on November 19, 2010 by Daniel Schober in Under Review, Comments (0)

Naming conventions for robust term labelling

Naming conventions for robust term labelling


This article tackles guidelines supporting the creation of human intelligible yet computationally robust labels for concepts and relations in ontologies.

When an new concept or a relation is to be created in an ontology, one needs to agree on an intelligible name or label for it first. Care needs to be taken here, because bad or inconsistent naming conventions can significantly impair the readability and navigability within an ontology class hierarchy. Having different developers with heterogenous backgrounds creating labels according to different naming principles decreases their recognition-velocity (to quickly grasp a terms meaning via its name).

Heterogeneity in labelling schemes also hinders ontology alignment matching and integration efforts that rely on lexical, string-based computation of labels.

Nomenclature rules supported by oonomastic principles also provide guidance to ontology creators, helps to avoid flaws and inaccuracies when editing and especially when interlinking ontologies. Common naming conventions will ultimately assist consumers of ontologies to more readily understand what meanings were intended by the authors of ontologies when used in annotated bodies of data and SPARQL queries.

The Problem

To illustrate the problem of heterogenous labelling, we here list possible names for one and the same class: ‘G-Protein coupled receptor’ vs ‘7_transmembrane_domain_receptor’ vs ‘GPC_receptors’ vs ‘GPCR_class’.

Looking at the resources under the Open Biomedical Ontology (OBO) umbrella alone one can find diverse typographical conventions to name classes, e.g. “MyClass”,”My Class”, “My-Class”, “my class”, “my cls”, “our classes”, “class_set”, “my class type” and “my_very_specific_class_that_was_created_sunday-morning”. Sometimes this heterogeneity can be seen even within a single ontology. The lack lexical guidance (what convention to use) has engendered a wide variety of incoherent ad hoc conventions, which in turn causes problems for the use and administration of single and interrelated terminological artifacts.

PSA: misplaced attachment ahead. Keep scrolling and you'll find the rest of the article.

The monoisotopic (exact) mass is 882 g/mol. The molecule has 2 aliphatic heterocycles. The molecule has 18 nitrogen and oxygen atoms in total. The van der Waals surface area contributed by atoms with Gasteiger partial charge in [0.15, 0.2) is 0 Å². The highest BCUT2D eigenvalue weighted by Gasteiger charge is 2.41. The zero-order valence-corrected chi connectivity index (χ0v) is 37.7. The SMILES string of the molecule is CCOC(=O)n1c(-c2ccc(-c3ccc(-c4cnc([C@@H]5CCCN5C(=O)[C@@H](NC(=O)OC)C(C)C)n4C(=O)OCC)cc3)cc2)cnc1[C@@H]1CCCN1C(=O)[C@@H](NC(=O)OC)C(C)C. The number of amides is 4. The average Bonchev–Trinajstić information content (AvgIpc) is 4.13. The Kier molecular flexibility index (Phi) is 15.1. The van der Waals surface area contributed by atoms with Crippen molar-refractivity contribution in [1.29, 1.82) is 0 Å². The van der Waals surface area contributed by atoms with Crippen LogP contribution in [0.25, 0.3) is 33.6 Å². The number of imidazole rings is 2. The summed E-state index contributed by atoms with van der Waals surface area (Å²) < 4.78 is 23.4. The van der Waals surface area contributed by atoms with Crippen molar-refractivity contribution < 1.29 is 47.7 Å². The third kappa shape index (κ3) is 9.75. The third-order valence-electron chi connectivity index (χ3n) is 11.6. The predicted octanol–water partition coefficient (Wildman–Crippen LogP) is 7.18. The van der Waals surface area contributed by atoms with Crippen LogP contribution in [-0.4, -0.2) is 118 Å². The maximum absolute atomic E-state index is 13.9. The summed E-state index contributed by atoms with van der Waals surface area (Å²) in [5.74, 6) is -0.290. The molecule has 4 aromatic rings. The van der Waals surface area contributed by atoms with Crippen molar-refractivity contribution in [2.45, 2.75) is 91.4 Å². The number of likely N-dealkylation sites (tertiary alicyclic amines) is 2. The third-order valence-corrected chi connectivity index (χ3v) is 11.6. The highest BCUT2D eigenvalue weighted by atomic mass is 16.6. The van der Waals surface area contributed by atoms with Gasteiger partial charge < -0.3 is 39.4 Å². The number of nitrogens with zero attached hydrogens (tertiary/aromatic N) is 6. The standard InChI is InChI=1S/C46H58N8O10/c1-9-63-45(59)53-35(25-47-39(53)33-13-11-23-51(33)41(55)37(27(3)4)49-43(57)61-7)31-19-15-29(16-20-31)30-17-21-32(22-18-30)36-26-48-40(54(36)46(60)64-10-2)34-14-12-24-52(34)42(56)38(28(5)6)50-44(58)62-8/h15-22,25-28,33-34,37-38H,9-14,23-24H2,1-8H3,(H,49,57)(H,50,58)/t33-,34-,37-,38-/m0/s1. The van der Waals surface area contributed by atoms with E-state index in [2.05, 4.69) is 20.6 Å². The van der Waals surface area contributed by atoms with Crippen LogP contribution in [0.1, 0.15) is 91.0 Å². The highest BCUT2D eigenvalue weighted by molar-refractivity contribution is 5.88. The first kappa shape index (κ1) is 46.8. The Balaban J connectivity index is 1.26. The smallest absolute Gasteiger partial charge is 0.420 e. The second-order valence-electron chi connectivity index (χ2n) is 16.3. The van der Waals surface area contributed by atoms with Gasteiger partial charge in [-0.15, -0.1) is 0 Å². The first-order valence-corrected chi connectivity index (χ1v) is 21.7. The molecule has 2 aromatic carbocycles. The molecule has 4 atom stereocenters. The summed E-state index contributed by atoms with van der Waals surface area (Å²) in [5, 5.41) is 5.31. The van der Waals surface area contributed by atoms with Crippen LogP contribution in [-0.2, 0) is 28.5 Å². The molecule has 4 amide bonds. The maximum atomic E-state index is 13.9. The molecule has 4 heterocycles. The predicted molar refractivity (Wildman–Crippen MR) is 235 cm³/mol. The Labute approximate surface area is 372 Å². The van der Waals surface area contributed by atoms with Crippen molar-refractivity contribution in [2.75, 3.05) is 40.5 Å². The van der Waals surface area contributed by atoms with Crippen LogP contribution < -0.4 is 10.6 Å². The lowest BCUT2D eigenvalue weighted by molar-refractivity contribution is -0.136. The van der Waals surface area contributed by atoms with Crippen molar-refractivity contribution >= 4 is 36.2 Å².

There are some naming conventions in general use within the biomedical domain, e.g. the conventions by Iso, BioPax, HuGO or IUPAC. Unfortunately most of these refer to conventions in natural language documents, programming language environments or are restricted to very specific application domains. Where available for ontology engineering, existing naming conventions

  • address only a subset of the issues to be tackled (e.g. ISO standards dealing with ontology development good practices, but not addressing all requirements in a sound manner) (The problem of coverage)
  • are often conflicting, because they contain language- and implementation-dependent recommendations. (The problem of Implementation-specificity)
  • are not backend by the major ontology engineering tools. (The problem of support & integration)
  • are not freely available or commercialised (the problem of accessibility)
  • are dispersed or embedded into documents addressing general design principles and are therefore not visible to a majority of potential users. E.g., BioPax Manual (The problem of visibility)
  • are not agreed upon and accepted by a wider community (The problem of community acceptance)

For this reason a body has been founded under the OBO Foundry which collects and publishes naming conventions for ontology engineering (see below).

Different types of names

Representational units like classes and relations can be accompanied by one or more synonymous names (labels) of the following different name categories:

  • Display name: Any type of name that is chosen to be displayed in the hierarchy. This one is called ‘browser key’ in Protégé.
  • Formal name: Where the form of a name is controlled by a set of explicit guidelines and rules one refer to it as a formal name
  • Editor-preferred name: A formal name used by the ontology’s developers and adhering to their guidelines and naming conventions. Editor-preferred names are primarily constructed to aid those building and manipulating an ontology and should therefore be specified as the display name during ontology editing. The editor-preferred name for the Foundational Model of Anatomy (FMA) class FMA:3862 is ‘Anterior interventricular branch of left coronary artery’.